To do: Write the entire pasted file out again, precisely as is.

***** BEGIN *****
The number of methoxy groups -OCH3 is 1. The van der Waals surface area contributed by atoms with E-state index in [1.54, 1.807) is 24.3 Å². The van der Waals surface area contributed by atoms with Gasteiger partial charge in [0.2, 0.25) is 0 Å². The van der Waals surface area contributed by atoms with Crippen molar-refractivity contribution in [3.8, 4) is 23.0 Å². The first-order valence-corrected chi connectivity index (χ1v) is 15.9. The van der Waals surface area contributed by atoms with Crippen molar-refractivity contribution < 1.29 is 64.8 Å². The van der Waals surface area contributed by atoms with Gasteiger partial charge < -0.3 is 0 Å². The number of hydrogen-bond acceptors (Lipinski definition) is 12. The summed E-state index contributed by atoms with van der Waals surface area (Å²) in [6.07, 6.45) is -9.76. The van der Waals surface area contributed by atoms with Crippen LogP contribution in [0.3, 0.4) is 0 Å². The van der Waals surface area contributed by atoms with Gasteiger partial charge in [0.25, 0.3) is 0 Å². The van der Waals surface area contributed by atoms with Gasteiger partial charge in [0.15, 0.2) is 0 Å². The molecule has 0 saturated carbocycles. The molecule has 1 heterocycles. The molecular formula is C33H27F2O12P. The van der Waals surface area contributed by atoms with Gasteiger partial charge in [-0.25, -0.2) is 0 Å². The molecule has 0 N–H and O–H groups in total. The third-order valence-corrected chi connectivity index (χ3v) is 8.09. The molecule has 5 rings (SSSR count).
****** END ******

The number of methoxy groups -OCH3 is 1. The van der Waals surface area contributed by atoms with E-state index in [1.54, 1.807) is 24.3 Å². The van der Waals surface area contributed by atoms with Gasteiger partial charge in [0.2, 0.25) is 0 Å². The van der Waals surface area contributed by atoms with Crippen molar-refractivity contribution in [3.8, 4) is 23.0 Å². The first-order valence-corrected chi connectivity index (χ1v) is 15.9. The van der Waals surface area contributed by atoms with Crippen molar-refractivity contribution < 1.29 is 64.8 Å². The van der Waals surface area contributed by atoms with Gasteiger partial charge < -0.3 is 0 Å². The number of hydrogen-bond acceptors (Lipinski definition) is 12. The summed E-state index contributed by atoms with van der Waals surface area (Å²) in [6.07, 6.45) is -9.76. The van der Waals surface area contributed by atoms with Crippen LogP contribution in [0.3, 0.4) is 0 Å². The van der Waals surface area contributed by atoms with Gasteiger partial charge in [0.25, 0.3) is 0 Å². The van der Waals surface area contributed by atoms with Gasteiger partial charge in [0.15, 0.2) is 0 Å². The molecule has 0 saturated carbocycles. The molecule has 1 heterocycles. The molecular formula is C33H27F2O12P. The van der Waals surface area contributed by atoms with Gasteiger partial charge in [-0.25, -0.2) is 0 Å². The molecule has 0 N–H and O–H groups in total. The third-order valence-corrected chi connectivity index (χ3v) is 8.09. The molecule has 5 rings (SSSR count).